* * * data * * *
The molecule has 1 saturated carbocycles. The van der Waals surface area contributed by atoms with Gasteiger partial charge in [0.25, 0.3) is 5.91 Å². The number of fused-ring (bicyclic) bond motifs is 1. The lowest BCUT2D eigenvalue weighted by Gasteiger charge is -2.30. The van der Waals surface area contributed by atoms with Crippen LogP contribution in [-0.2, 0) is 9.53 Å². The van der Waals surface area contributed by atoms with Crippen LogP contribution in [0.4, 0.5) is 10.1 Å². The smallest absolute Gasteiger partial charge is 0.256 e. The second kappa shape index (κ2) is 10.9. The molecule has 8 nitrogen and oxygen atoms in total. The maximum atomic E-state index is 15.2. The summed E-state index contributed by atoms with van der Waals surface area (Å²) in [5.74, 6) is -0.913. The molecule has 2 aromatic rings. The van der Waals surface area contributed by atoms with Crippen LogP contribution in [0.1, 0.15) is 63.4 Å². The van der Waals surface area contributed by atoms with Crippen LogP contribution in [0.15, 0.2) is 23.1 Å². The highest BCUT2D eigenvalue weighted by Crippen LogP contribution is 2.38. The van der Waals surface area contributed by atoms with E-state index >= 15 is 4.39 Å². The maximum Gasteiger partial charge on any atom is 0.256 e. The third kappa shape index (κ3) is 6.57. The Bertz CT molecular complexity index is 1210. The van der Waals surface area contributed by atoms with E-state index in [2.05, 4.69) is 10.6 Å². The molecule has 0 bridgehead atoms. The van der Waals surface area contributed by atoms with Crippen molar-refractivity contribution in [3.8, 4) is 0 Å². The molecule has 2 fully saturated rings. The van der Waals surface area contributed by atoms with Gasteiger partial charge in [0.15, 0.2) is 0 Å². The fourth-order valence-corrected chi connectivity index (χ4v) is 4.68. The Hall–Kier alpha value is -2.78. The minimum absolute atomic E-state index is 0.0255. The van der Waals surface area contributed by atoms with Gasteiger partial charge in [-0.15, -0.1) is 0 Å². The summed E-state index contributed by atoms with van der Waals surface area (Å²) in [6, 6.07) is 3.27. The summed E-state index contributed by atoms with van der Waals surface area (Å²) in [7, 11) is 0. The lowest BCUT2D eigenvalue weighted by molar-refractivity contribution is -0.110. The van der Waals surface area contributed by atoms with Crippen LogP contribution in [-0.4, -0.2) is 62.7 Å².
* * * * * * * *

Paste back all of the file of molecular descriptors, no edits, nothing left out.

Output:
The molecule has 1 saturated carbocycles. The van der Waals surface area contributed by atoms with Gasteiger partial charge in [0.25, 0.3) is 5.91 Å². The number of fused-ring (bicyclic) bond motifs is 1. The lowest BCUT2D eigenvalue weighted by Gasteiger charge is -2.30. The van der Waals surface area contributed by atoms with Crippen LogP contribution in [-0.2, 0) is 9.53 Å². The van der Waals surface area contributed by atoms with Crippen LogP contribution in [0.4, 0.5) is 10.1 Å². The smallest absolute Gasteiger partial charge is 0.256 e. The second kappa shape index (κ2) is 10.9. The molecule has 8 nitrogen and oxygen atoms in total. The maximum atomic E-state index is 15.2. The summed E-state index contributed by atoms with van der Waals surface area (Å²) in [5.74, 6) is -0.913. The molecule has 2 aromatic rings. The van der Waals surface area contributed by atoms with Crippen LogP contribution in [0.1, 0.15) is 63.4 Å². The van der Waals surface area contributed by atoms with Crippen LogP contribution in [0.15, 0.2) is 23.1 Å². The highest BCUT2D eigenvalue weighted by Crippen LogP contribution is 2.38. The van der Waals surface area contributed by atoms with E-state index >= 15 is 4.39 Å². The maximum Gasteiger partial charge on any atom is 0.256 e. The third kappa shape index (κ3) is 6.57. The Bertz CT molecular complexity index is 1210. The van der Waals surface area contributed by atoms with E-state index in [2.05, 4.69) is 10.6 Å². The molecule has 0 bridgehead atoms. The van der Waals surface area contributed by atoms with Crippen molar-refractivity contribution in [3.8, 4) is 0 Å². The molecule has 2 fully saturated rings. The van der Waals surface area contributed by atoms with Gasteiger partial charge in [0.15, 0.2) is 0 Å². The fourth-order valence-corrected chi connectivity index (χ4v) is 4.68. The Hall–Kier alpha value is -2.78. The minimum absolute atomic E-state index is 0.0255. The van der Waals surface area contributed by atoms with Gasteiger partial charge in [-0.15, -0.1) is 0 Å². The summed E-state index contributed by atoms with van der Waals surface area (Å²) in [6, 6.07) is 3.27. The summed E-state index contributed by atoms with van der Waals surface area (Å²) in [7, 11) is 0. The lowest BCUT2D eigenvalue weighted by molar-refractivity contribution is -0.110. The van der Waals surface area contributed by atoms with Crippen LogP contribution in [-0.4, -0.2) is 62.7 Å².